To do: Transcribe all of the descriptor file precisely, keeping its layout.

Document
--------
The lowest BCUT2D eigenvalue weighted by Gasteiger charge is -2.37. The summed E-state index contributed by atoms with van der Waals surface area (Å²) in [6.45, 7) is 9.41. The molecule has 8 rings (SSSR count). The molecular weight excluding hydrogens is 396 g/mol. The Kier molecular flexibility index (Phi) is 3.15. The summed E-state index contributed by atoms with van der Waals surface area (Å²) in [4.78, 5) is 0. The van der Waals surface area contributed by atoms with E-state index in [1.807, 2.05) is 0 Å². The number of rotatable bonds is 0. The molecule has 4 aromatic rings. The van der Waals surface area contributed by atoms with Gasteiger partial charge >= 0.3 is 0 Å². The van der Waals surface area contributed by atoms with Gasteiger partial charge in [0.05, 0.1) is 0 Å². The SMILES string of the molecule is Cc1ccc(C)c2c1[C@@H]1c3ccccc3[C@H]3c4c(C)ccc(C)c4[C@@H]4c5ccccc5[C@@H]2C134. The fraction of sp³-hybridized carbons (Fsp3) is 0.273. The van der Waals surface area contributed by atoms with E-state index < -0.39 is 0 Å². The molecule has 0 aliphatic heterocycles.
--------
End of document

The lowest BCUT2D eigenvalue weighted by Gasteiger charge is -2.37. The summed E-state index contributed by atoms with van der Waals surface area (Å²) in [6.45, 7) is 9.41. The molecule has 8 rings (SSSR count). The molecular weight excluding hydrogens is 396 g/mol. The Kier molecular flexibility index (Phi) is 3.15. The summed E-state index contributed by atoms with van der Waals surface area (Å²) in [4.78, 5) is 0. The van der Waals surface area contributed by atoms with E-state index in [1.807, 2.05) is 0 Å². The number of rotatable bonds is 0. The molecule has 4 aromatic rings. The van der Waals surface area contributed by atoms with Gasteiger partial charge >= 0.3 is 0 Å². The van der Waals surface area contributed by atoms with Gasteiger partial charge in [0.05, 0.1) is 0 Å². The SMILES string of the molecule is Cc1ccc(C)c2c1[C@@H]1c3ccccc3[C@H]3c4c(C)ccc(C)c4[C@@H]4c5ccccc5[C@@H]2C134. The fraction of sp³-hybridized carbons (Fsp3) is 0.273. The van der Waals surface area contributed by atoms with E-state index < -0.39 is 0 Å². The molecule has 0 aliphatic heterocycles.